There are a thousand ways for a mouse to get in the house. It’s a sieve. They scuttle inside at first frost. In Leaves of Grass, Walt Whitman claims: “A mouse is miracle enough to stagger sextillions of infidels.” But a mouse is also miracle enough to become sextillions of infidels: 2 turn into 10, and then 10 into 50, in a month or two. I like them, but it gets crowded. Last week I woke to find two sitting on the work bench in a pool of moonlight, noisily munching on opposite sides of a large, red Cortland apple. Each had chewed away a tablespoon or so of the flesh and left a tiny pile of apple skin gnawings. The next morning I bought cheap wooden traps, smeared them with chunky peanut butter, and set them on the trails of excrement the mice left along the floor. I cringed at the two neck-cracking snaps that night, but it seemed necessary rather than cruel.
A few days later I agonized over a fleeing mouse that somehow jumped a foot off the ground into the crack between the hinged side of the door and the jam, just as I was leaving. I nearly cut him in two. Grossly pinched in the crack, his bulging black eyes pleaded with me, but it was too late. I closed the door to free him and he fell bloody and mangled to the ground. I killed him quickly with a brick, but felt his desperate gaze all day.
I usually only see mice inside at night, but today one was lured out in the middle of the afternoon by a trap someone else had set. He carefully nibbled all the peanut butter off the metal bait plate, and then walked right over the trap, setting it off on his head. Ten minutes later a second mouse appeared and began nosing the trap with the dead mouse all over the floor, and nibbling at the metal bars, as if trying to free him. Was this the “spouse mouse” coming to grieve its loss? I felt awful. I kept watching. When he finally flipped the trap over, his motivation was clear. He was after a bit of peanut butter on the wooden base of the trap, under the dead mouse’s belly. He was trying to move the dead mouse out of the way so he could get to the food.
Perhaps I have read Stuart Little to my children too many times. I wanted to believe that the desire to love triumphs over the instinct to survive—even in mice. I wanted to believe that we are related.
We are. A recent study of the mouse’s genome revealed that both mice and humans have about 30,000 genes, with only about 300 unique to either species. Human beings share 99% of their genes with mice. Including the genes required to make a tail! Yet that single percentage point is immense. It is why people refer to other people as “animals” only when they wish to insult them. Animals don’t love, they reproduce. They don’t reflect, they respond. They are instinctive, irrational, violent.
Humans, however, have reason—that beautiful and confusing gift. Like truth, reason is subjective and relative. It leads to good and evil: to the theory of relativity, the polio vaccine, the civil rights movement; but also to slavery, Auschwitz, poisoned rivers, holes in the ozone. If not coupled with compassion, human reason is no less cruel and no more just than animal instinct.
Does reason enhance the human capacity to attend to the world? Our five senses are less complex and useful than in other mammals. We cannot follow our nose or ears through the woods to our children or to food. I sometimes wonder if this limited awareness reinforces our carefully reasoned exploitation of the natural world, if our minimal ability to taste and hear and see that world prevents us from re-joining it. Has reason itself, that rare ability to judge and discern, disconnected us?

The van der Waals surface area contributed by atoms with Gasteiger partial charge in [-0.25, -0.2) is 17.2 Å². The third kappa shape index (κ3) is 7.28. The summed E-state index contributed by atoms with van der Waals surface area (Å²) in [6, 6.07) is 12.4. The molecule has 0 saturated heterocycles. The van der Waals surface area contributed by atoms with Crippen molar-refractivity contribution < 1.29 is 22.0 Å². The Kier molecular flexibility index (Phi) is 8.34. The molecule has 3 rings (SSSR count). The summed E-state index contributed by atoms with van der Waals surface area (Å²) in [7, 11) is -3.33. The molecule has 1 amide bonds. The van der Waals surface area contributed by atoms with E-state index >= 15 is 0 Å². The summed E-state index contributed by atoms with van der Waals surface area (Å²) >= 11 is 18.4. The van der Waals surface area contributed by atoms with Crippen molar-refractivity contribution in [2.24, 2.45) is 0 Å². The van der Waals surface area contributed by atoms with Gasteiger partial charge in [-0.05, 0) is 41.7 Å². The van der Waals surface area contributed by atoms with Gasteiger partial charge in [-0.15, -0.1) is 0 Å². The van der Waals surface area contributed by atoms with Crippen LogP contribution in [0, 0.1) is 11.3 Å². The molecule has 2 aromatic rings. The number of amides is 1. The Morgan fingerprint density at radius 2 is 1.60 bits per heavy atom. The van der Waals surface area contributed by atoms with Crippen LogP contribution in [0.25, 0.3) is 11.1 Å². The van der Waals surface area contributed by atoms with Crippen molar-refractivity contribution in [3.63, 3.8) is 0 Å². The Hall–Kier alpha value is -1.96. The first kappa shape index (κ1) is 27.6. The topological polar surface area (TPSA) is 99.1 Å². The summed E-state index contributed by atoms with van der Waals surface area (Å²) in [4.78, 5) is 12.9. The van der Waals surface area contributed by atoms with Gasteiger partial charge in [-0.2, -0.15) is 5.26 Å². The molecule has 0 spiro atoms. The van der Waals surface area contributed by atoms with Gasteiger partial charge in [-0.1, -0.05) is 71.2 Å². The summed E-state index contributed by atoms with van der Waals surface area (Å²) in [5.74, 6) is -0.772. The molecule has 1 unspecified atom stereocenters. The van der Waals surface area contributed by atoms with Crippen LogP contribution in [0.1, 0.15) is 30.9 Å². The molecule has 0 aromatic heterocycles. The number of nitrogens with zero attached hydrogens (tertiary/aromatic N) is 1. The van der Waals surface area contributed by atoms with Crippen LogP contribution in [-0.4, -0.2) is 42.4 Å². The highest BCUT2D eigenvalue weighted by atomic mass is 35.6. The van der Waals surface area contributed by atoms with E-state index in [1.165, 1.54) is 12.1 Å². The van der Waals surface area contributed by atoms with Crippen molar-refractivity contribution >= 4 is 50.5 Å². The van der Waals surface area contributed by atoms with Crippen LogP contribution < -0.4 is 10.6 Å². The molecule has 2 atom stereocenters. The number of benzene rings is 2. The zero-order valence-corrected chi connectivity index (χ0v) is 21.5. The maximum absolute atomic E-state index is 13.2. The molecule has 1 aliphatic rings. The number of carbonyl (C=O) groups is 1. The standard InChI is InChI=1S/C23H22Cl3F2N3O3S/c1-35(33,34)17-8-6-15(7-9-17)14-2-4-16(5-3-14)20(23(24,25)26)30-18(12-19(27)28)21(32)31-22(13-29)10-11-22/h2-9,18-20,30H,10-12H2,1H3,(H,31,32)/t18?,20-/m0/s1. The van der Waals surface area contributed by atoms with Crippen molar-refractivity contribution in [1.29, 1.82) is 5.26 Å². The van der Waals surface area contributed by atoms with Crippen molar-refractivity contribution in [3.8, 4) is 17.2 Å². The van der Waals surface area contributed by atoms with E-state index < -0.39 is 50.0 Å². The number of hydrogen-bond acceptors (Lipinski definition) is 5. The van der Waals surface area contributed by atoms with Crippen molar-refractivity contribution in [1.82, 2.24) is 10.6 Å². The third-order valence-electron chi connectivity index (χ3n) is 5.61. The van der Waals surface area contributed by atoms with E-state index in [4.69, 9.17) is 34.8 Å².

I watch a chipmunk out my window chew up a mulberry and pack the little bits in his bulging cheeks. And I wonder: How did the human, the reason-able species develop the power to destroy all others? Why can we not resist the temptation to commodify and sell the world, rather than simply belong to it? What went wrong?
Somewhere between learning to walk and a BA degree we forget that we are animals: connected and created. Creatures. We cannot manufacture ourselves (or at least not yet). Like mice and raccoons we are squeezed from the warm cavity of our mothers, born alive and squirming. Later we die. Out hearts fail and our nerves stop firing. If we were not embalmed and placed in a sealed airless coffin, we too would rot in a ditch like roadkill. We would belong again.
* * * * *
This afternoon I witnessed the death of another small creature. Though unlike the mouse I caught in the door, this death seemed holy rather than tragic. While pumping my bike along Flynn Road, the two-lane black top that runs by our house, I noticed a glint of yellow on the road ahead. I coasted up near the ditch to find a goldfinch lying in the gravel, upright. The feathers were bright and clean—no evidence it had hit a windshield or been raked by a crow—a perfect specimen. Yet it was not flapping or trying to escape, and its eyes were closed. It lay in the gravel softly breathing. I got closer, put my face down near its feathers, hoping to find out what was wrong. And then this: its eyes opened—two shiny black beads peering at me for several seconds. I felt it sensed that I was there and had used all its energy to confirm its suspicion, to see what I was. Then the eyes closed, the breathing slowed, and stopped. The goldfinch died and I had no idea why—disease, poison, or, hopefully, a natural end. Perhaps he waited too long to head south.
I’m still wondering about that open-eyed instant of connection, about being the last living thing the animal saw. Does dying alone matter to creatures that live by instinct rather than reason? Maybe the goldfinch didn’t even notice me in its last moment, but was looking beyond—at the empty sky, the rustling weeds, the stark silhouette of a maple tree—sensing not aloneness but belonging.